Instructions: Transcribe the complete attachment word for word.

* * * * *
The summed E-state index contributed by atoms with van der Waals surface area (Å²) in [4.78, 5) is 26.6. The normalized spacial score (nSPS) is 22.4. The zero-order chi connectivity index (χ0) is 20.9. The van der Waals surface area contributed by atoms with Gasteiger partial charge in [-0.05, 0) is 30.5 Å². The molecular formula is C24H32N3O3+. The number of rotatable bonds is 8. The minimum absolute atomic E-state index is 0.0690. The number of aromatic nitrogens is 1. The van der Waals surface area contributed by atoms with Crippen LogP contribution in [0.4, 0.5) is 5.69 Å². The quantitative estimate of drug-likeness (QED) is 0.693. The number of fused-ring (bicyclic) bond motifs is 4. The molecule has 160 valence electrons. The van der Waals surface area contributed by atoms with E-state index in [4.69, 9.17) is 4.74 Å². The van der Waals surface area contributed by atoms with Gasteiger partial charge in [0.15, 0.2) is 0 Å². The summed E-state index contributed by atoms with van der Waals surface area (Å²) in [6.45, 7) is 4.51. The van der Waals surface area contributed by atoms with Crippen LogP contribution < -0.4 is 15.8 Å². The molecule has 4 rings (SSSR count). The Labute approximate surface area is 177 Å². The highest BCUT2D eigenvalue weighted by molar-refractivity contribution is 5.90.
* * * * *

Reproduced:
The summed E-state index contributed by atoms with van der Waals surface area (Å²) in [4.78, 5) is 26.6. The normalized spacial score (nSPS) is 22.4. The zero-order chi connectivity index (χ0) is 20.9. The van der Waals surface area contributed by atoms with Gasteiger partial charge in [-0.05, 0) is 30.5 Å². The molecular formula is C24H32N3O3+. The number of rotatable bonds is 8. The minimum absolute atomic E-state index is 0.0690. The number of aromatic nitrogens is 1. The van der Waals surface area contributed by atoms with Crippen LogP contribution in [0.4, 0.5) is 5.69 Å². The quantitative estimate of drug-likeness (QED) is 0.693. The number of fused-ring (bicyclic) bond motifs is 4. The molecule has 160 valence electrons. The van der Waals surface area contributed by atoms with E-state index in [4.69, 9.17) is 4.74 Å². The van der Waals surface area contributed by atoms with Gasteiger partial charge in [0.15, 0.2) is 0 Å². The summed E-state index contributed by atoms with van der Waals surface area (Å²) in [6.45, 7) is 4.51. The van der Waals surface area contributed by atoms with Crippen LogP contribution < -0.4 is 15.8 Å². The molecule has 4 rings (SSSR count). The Labute approximate surface area is 177 Å². The highest BCUT2D eigenvalue weighted by molar-refractivity contribution is 5.90.